Portugal’s small size could not cope with a place as immense as Brazil. There were never enough soldiers or colonizers to penetrate it in depth. The Portuguese were always in a minority, outnumbered by native Indians or imported black slaves. In 1822, for example, the population of Brazil amounted to around three million, of whom one-third were slaves, a quarter Indians and most of the rest of mixed race4.
Since enslaved Indians and Africans were named after their owners this gives a false impression of the Portuguese influence, since most had no Portuguese blood. At the same time, intermixing with Africans and Indians resulted in a huge mixed-race population, which, once again, had Portuguese names. Until the mass immigration of the late 19th century and early 20th century the population of Brazil was overwhelmingly of mixed race. Even the most recent census showed that around 45 percent of the people said they were of mixed race. The result of this is that a Brazilian bearing the most traditional Portuguese name can easily have no idea about Portugal or affinity with it. 5
African Legacy
Whereas the Portuguese have tended to be rather self-effacing and introverted, the Brazilian became the opposite, perhaps because of the African influence. The slaves may have lost their names and languages, but they kept many of their cultural and religious traditions. Their dancing and singing helped create the culture, which the whole world recognizes as uniquely Brazilian.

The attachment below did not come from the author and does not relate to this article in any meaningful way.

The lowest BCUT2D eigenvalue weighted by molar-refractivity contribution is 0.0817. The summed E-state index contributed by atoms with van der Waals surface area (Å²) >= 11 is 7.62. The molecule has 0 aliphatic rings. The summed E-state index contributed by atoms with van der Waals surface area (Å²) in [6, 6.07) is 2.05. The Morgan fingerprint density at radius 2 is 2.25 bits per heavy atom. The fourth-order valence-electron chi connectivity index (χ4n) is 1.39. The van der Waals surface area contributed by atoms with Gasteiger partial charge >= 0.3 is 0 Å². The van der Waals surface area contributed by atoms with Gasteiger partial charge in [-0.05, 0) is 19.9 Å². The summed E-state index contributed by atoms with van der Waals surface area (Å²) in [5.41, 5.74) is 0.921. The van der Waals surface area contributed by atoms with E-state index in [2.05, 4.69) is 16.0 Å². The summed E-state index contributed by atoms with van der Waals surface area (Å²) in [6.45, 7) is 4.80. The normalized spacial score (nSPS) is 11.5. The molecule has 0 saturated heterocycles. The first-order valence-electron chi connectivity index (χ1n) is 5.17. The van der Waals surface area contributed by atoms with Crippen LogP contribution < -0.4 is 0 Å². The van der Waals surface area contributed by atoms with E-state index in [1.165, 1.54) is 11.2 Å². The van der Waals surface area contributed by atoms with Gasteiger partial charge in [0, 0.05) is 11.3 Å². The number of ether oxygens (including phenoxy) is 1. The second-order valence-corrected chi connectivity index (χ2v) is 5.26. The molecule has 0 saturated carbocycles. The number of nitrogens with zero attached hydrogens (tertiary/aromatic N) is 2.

In religious terms as well, the Africans combined their traditional beliefs with Catholicism to such an extent that many white Brazilians adopted them. I have twice welcomed in the New Year by walking into the sea and throwing flowers on the waves accompanied by hundreds of others, of all races. All of us were enacting a ritual the slaves brought from their African homeland.
Finally, I would like to stress that the point of this article is not to downplay the Portuguese contribution to the development of Brazil in any way. However, one cannot stop wondering how this continental-sized country would have developed had other powers, such as Britain or France, been the colonizers.
1 História do Brasil, Jorge Caldeira
2 A History of Brazil, E. Bradford Burns
3 Having said that, in recent years Portugal has grown richer, thanks to the return of democracy and its membership of the European Union, and Portuguese businesses have started investing once again in Brazil.
4 História do Brasil, Jorge Caldeira
5 (I cannot let this point go without recalling an incident in Bruce Chatwin’s book In Patagonia where he meets a red-haired Argentinean gaucho called Robbie Ross who announces that he is Scottish but has absolutely no idea about his Scottish roots. As Chatwin puts its rather plaintively: “He peered at me with milky blue eyes, feeling out affinities of race and background with a mixture of curiosity and pain.”)
John Fitzpatrick 2003
John Fitzpatrick writes on Brazilian politics and culture for sites, including and, and magazines. He runs his own São Paulo-based company, Celtic Comunicaes, which specializes in editorial and translation services for Brazilian and foreign clients. He can be contacted at

By Monica Trentini